Little Lick Creek Watershed
Read the 2016 Report.
Watch the 2016 video summary of the health of Little Lick Creek.
Land that drains into Little Lick Creek is known as its watershed. The Little Lick Creek watershed includes areas east of the city limits between U.S. Highway 70 and Falls Lake. N.C. Highway 98 and U.S. Highway 70 are prominent features of this watershed.
Water from Little Lick Creek flows into Falls Lake. Then it flows into the Neuse River and then the Albemarle-Pamlico Sound before emptying into the ocean.
The health and cleanliness of the watershed are reported in Durham’s annual State of Our Streams Report. In years when staff is able to take a wide variety of tests, the watershed is also given a score. Little Lick Creek was last given a score of 69 in 2017. This compares to a "D" letter grade. This is up from 68 in 2016. This score was due to:
- Poor bacteria levels
- Fair nutrient levels
- Fair turbidity levels
Water Quality Investigations
Stormwater Services staff investigates water pollution reported by other city employees and Durham residents. In the 2017 reporting year, staff found pollution sources in 11 investigations. These included:
- yard waste
Stream Bank Plantings
This project involved planting more than 200 trees and shrubs along river banks in the Lick and Little Lick Creek watersheds. Plants along stream edges help keep banks stable. They naturally filter pollution out of the water running into the stream. Trees shade creeks and keep them from getting too warm and provide important habitat. Plants along the water’s edge are known as buffers. Learn more about how to improve buffers on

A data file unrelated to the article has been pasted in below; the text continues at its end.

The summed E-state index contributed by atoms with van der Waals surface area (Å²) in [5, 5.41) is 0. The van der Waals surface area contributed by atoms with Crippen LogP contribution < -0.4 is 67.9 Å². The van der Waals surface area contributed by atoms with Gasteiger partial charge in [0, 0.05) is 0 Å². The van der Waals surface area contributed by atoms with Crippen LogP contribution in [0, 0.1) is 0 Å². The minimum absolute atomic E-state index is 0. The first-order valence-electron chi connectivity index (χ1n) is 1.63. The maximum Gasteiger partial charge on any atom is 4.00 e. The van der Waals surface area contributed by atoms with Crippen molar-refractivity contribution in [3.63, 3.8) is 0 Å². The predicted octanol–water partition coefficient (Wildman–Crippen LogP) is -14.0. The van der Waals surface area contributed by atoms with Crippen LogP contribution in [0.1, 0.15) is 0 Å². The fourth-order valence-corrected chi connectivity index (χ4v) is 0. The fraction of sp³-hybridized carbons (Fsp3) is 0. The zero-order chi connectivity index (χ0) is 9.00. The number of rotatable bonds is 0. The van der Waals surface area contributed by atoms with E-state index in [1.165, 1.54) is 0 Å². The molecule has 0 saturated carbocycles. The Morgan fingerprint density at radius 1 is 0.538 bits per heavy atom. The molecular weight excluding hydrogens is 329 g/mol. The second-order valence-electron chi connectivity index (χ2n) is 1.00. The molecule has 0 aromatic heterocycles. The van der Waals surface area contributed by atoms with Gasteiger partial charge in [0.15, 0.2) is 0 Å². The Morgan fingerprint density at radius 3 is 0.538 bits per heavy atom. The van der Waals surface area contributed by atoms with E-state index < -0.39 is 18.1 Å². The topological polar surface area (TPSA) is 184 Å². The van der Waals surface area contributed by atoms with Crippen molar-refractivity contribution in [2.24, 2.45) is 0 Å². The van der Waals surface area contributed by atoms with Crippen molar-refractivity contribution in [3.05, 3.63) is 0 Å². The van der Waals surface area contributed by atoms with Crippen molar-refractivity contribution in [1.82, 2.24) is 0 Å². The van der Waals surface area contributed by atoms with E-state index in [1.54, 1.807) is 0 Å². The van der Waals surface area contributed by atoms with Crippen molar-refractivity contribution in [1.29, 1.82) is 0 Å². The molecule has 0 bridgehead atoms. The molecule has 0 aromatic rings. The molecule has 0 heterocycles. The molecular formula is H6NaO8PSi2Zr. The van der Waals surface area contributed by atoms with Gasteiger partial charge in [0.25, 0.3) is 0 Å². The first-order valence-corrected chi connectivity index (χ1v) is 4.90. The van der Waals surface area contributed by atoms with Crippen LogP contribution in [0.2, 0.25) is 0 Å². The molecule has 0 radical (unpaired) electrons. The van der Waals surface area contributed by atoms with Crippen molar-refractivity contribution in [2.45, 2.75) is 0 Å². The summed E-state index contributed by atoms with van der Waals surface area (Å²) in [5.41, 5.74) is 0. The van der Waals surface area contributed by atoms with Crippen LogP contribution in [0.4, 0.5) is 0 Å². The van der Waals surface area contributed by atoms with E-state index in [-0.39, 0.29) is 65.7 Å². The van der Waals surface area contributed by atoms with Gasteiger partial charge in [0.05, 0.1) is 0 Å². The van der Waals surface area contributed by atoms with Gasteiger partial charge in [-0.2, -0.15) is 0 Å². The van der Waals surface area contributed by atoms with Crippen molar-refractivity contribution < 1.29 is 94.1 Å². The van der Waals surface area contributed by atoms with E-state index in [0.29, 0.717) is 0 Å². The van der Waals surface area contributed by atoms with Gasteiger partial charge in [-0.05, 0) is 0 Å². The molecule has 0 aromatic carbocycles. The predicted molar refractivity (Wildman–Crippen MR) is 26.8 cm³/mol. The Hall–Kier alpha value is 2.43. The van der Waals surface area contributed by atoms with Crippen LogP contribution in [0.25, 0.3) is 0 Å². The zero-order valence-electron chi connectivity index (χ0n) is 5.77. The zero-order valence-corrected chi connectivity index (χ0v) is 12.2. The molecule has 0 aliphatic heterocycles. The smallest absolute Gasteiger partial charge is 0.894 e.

Watershed Restoration Plan
Little Lick Creek is part of the Neuse River basin. The Upper Neuse River Basin Association (in partnership with the city and many other groups) created a watershed restoration plan (PDF) in 2006 for Little Lick Creek. This plan includes information on pollution sources in the Little Lick Creek watershed and ways to improve its health.
The city has contracted with Wildland Engineering to work with the City's Stormwater and GIS Services Division to prepare an engineering study and assessment of Little Lick Creek Watershed. Find out more here.
There are many ways for you to help protect the health of Little Lick Creek. You can adopt a portion of the creek or volunteer to label storm drains. There are also 2 major stream clean-ups each year. Big Sweep is the 1st weekend in October and Creek Week is the last weekend in March. Email the public education coordinator for details.
You can also join some of the many groups dedicated to protecting the health of our rivers and streams. The Neuse Riverkeeper Foundation is active in this watershed.